what way are Caumberlain's Stomach &
Liver Tablets superior to pilla?" Our
answer is: They are easier and plesasaut
to take,more mild and gentle in elect
and more re liable as they can alwaya be
depended upon. Then they cleanse end
invigorate the stomach and leave the
bowels in a natu.al condilion, while pill*
are more harsh in effect and their us* i,
often fo lowed by constipation. For sale
by 0. W. Earle Druggist.
Try Chamberlain's Stomach & Liver
Tablota, the best physic. For sale by
0. W. Earle.
Greenville will entertain the
Confiderate veterans and their
friends at their innual convention.
The railroads will givo reduced
rates and tho )o1)le of Greenville
will do their utmost to make the
veterans and the visitors at home
and givo them a most enjoyable
time. Full particulars as to rates
on the railroads and accommoda
tions in Greenville will be publish
ed in due roason.
"A neighbor ran in witli a bottle of
Chamberlain's Colic, Cholera and Diarr
hoea Remedy when my son was suffering
with sovero cramps and was given up as
beyond hope by my regular physician.
who stands high in his profession. Af
ter administering three doses of it, my
son regained consciousness and recover
ed entirely within twenty-four hours,"
says Mrs. Mary .haller, of Mt Crawford,
Va. This Remedy is for sale qy 0. W.
County of Pickena.
By J. B. Newbory Esquire, Probabe
Whereas, Ida C. Green made suit to
me to grant her Letters of Administrat.
ion of the Estate of and effects of B, A.
Green decoosed.
These are therefore to cite and admon
ish all and singular the kindred and
creditors of the said 3. A. Green deceas
ed, that they be and appear before me,
in the Court of Probato, to be hold at
Pickens Court House, S. C., 'on the 10
day of April 1902, after publication here
of, at 11 o'clock in the forenoon, to shew
cause. if any they have, why the said Ad
ministration should not be granted.
Given under my hand and seal, this
25 day of March 1902, in the 126 year
of our Independence.
Mar27 J. P. P. 0.
County of Pickons.
By J. B. Newbory Esquire Probate
Whereas, B. J. Johnstou made suit to
me to grant him Lotters of Administra
tion of the Estate of and effects of W. W.
Kilburn, deceased.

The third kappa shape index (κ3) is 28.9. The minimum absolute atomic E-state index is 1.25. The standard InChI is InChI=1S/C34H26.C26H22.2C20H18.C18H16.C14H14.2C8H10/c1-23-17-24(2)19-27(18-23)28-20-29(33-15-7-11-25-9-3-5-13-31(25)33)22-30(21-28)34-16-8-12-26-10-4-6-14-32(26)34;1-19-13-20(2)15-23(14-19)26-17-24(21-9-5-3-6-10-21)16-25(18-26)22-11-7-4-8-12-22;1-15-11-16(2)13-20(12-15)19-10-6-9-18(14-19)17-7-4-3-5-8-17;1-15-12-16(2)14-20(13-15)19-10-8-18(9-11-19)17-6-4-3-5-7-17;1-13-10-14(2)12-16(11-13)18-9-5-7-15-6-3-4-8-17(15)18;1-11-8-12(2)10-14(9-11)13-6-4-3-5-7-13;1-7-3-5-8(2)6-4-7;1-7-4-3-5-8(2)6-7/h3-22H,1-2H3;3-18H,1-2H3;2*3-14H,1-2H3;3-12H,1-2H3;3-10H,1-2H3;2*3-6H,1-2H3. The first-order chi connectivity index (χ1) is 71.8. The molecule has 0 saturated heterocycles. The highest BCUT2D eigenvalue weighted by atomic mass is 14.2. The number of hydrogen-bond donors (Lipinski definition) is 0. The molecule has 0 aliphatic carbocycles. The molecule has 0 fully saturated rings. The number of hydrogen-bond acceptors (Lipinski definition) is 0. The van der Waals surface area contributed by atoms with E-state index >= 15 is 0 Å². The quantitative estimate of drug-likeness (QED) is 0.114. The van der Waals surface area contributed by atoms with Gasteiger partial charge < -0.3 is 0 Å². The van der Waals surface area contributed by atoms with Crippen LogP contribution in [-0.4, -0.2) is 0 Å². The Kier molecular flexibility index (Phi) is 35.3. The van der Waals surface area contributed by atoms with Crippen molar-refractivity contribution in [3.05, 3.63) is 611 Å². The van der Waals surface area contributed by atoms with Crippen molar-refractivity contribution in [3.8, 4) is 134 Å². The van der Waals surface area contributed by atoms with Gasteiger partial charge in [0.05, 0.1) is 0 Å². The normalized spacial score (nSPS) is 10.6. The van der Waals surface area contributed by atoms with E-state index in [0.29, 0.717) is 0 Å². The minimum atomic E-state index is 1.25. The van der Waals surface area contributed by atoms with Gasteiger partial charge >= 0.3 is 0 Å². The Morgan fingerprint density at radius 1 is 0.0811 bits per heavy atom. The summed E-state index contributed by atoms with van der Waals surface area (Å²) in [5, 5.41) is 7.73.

Thesejaro therefore to cito and admon
ish all and singular the kindred oredi
tors of the said W. W. Kilburn, de
ceased, that they:bo and appear before
me, in the Court of Probate, to be held
at Pickens Court House, S. C., on the 10
day of April, 1902, after publication
hereof, at 11 o'clock in the fo-c n, to
show cause, if any they have, why the
said Administration should not be gran
Given under my hand and seal, 25
day of March, 1902, in the 126 year of
our Independence.
J. P. P. C.
We Will Sell For the
Next 30 Days
and M1arkers.
Now in Stock at
20 per centi
loe than usual price. We have
some exceptional values.
Greenville, S. 0.
For Sale.
M~y fine young tho roughabred Jack,
goo(1si/o, six years old. !Call on or write
for te~rms to. A. C. Sutherland.
________Rock 8. C.
Bridges & Hammond,
Dry Goods
We want to olose out our entire
itook of DRY GOODS at once,
rhe Goad. will go
Come now and get bargaina,
Bridges & H'ammond.
PICZEN . . e O
Easley, S. U.,
Agent for
Prize WallPapers,
whese to pnnouce that he h" the exclusive
sale of
artns cand samples of over dof
patterus of these new prize papers at
prices ranging from
Five Cents to Fifty Cents per Roll
A The Best Value Ever Of fered
These patterns are the finest pro
ductions of American and foreign
artists, ad are handsomer and of
better value than can be purchased
aaywhere else.
If you wish paper for but one
room or a whole house, be sure and
see these samples before you pur
S LatieIlaIIrsare-the.most effective, and
* attpen~ive decotations that can be usedI
Extraordinary values in all
Extraordinary values in
Extraordinary values in
Extraordinary values in
A few CA P'S and JACKETS will be sold for less than cost.
The moet. e.xtraordinary valuo in Men's, Women's and Childr.n's
Heavy Shoes. This is the place to buy good shoes for little mon
Th 14 sle 1'hit , Goods. Lawns and Embroideries is now on.
Th... go is nill be lo-pt in all the iiew things of the season, and no
where eZino you buy htter Goods for the same money.
A. K. Park,
* . .Walk Over Shoes..
FOR MEN, $3.50.
Ladies' Hand Sewed
Extension Edge Oxfords
* ~ Are the Nicest we have ever shown.
We Sell Everything
in the Shoe Line.
Greenville, S. C.
Uniting the Pueameipal Voqmaer.al
Centews ased Ulealth aund Ple&.iswe
Resort. .t the Mouth with the .
Msgh.es esAhsae um ,, T s.- .e ~ d~ss
CA~.a~a*, son.Sama~i~I i